MIT researchers have developed a headset that can identify words you think of but don't actually say, by reading signals the brain sends to the face and jaw during internal speech.
The AlterEgo headset captures the neuromuscular signals that occur when people intend to speak. It then uses a neural network to reconstruct the word.
The system can read those facial signals with 92 percent accuracy, according to the MIT researchers, and may allow users to control a computer by thought.
That could mean the end of saying, "OK Google" to a Google Home speaker, which the researchers argue has drawbacks due to the dependence on voice. For example, others can hear what you're telling Google or Siri, AI assistants are always listening, and they require attention to use.
The headset is worn on one ear with a mouthpiece that extends around the jaw line to just below the lip. The earpiece contains a pair of bone-conduction headphones that transmit vibrations through the bone to the inner ear.
The idea is to make it easier for the wearer to talk with others while receiving information from the device.
A video demo shows an AlterEgo wearer controlling a smart TV, asking Google the time, and calculating shopping bills on the go.
MIT says one experiment allowed the wearer to silently report a chess opponent's moves and get computer-generated strategic tips.
MIT Media Lab graduate student and lead developer of AlterEgo, Arnav Kapur, calls the wearable an "intelligence-augmentation device".
"Our idea was: could we have a computing platform that's more internal, that melds human and machine in some ways and that feels like an internal extension of our own cognition?"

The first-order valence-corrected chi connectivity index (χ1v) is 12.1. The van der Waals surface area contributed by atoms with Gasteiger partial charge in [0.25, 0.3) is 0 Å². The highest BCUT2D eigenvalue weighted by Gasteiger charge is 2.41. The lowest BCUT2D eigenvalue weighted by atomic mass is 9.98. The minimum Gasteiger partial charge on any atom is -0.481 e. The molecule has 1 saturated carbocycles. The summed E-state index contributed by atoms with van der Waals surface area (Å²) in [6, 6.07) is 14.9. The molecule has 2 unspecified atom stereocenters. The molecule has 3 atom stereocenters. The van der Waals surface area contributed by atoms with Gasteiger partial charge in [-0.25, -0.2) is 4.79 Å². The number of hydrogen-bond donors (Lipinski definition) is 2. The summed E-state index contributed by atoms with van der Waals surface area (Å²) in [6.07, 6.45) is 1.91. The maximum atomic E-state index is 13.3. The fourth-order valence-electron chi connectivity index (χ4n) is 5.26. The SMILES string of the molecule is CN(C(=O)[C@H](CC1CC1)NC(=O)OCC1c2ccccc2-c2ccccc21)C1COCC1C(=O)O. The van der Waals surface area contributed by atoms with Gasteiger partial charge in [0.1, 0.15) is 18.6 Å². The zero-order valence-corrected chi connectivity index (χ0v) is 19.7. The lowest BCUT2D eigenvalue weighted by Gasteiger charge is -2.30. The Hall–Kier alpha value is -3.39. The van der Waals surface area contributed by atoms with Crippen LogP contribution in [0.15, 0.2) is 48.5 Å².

The wearable could be quicker and less disruptive to use than a smartphone for searching on the web. Users for example wouldn't need to unlock a phone, open an app, and then type or speak a keyword.
The researchers believe AlterEgo could be used for controlling IoT devices, virtual- and augmented-reality apps, ordering an Uber ride home, or a tool for setting a calendar meeting.
Thad Starner, a professor at Georgia Tech's College of Computing, believes the technology also has potential as an industrial communications tool to assist workers in noisy environment such as airports or military.
"You've got jet noise all around you, you're wearing these big ear-protection things -- wouldn't it be great to communicate with voice in an environment where you normally wouldn't be able to?" said Starner.
"You can imagine all these situations where you have a high-noise environment, like the flight deck of an aircraft carrier, or even places with a lot of machinery, like a power plant or a printing press."